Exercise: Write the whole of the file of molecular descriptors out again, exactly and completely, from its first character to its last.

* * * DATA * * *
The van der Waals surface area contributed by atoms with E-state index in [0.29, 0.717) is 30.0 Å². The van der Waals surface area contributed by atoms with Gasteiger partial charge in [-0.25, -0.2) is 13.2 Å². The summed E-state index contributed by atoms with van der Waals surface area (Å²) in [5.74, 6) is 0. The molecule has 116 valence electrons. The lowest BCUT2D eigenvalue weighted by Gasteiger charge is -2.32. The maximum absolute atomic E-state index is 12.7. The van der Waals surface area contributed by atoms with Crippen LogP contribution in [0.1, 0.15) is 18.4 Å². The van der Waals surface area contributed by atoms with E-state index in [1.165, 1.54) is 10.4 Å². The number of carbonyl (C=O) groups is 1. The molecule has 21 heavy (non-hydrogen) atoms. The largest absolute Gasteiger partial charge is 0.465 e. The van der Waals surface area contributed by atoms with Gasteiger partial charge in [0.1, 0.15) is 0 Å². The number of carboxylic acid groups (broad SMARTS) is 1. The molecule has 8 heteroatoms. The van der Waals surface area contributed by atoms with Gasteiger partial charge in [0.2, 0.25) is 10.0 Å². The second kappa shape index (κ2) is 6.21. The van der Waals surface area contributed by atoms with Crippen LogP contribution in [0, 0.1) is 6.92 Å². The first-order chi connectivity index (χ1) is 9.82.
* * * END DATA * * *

The van der Waals surface area contributed by atoms with E-state index in [0.29, 0.717) is 30.0 Å². The van der Waals surface area contributed by atoms with Gasteiger partial charge in [-0.25, -0.2) is 13.2 Å². The summed E-state index contributed by atoms with van der Waals surface area (Å²) in [5.74, 6) is 0. The molecule has 116 valence electrons. The lowest BCUT2D eigenvalue weighted by Gasteiger charge is -2.32. The maximum absolute atomic E-state index is 12.7. The van der Waals surface area contributed by atoms with Crippen LogP contribution in [0.1, 0.15) is 18.4 Å². The van der Waals surface area contributed by atoms with E-state index in [1.165, 1.54) is 10.4 Å². The number of carbonyl (C=O) groups is 1. The molecule has 21 heavy (non-hydrogen) atoms. The largest absolute Gasteiger partial charge is 0.465 e. The van der Waals surface area contributed by atoms with Gasteiger partial charge in [0.1, 0.15) is 0 Å². The number of carboxylic acid groups (broad SMARTS) is 1. The molecule has 8 heteroatoms. The van der Waals surface area contributed by atoms with Gasteiger partial charge in [0.2, 0.25) is 10.0 Å². The second kappa shape index (κ2) is 6.21. The van der Waals surface area contributed by atoms with Crippen LogP contribution in [0, 0.1) is 6.92 Å². The first-order chi connectivity index (χ1) is 9.82.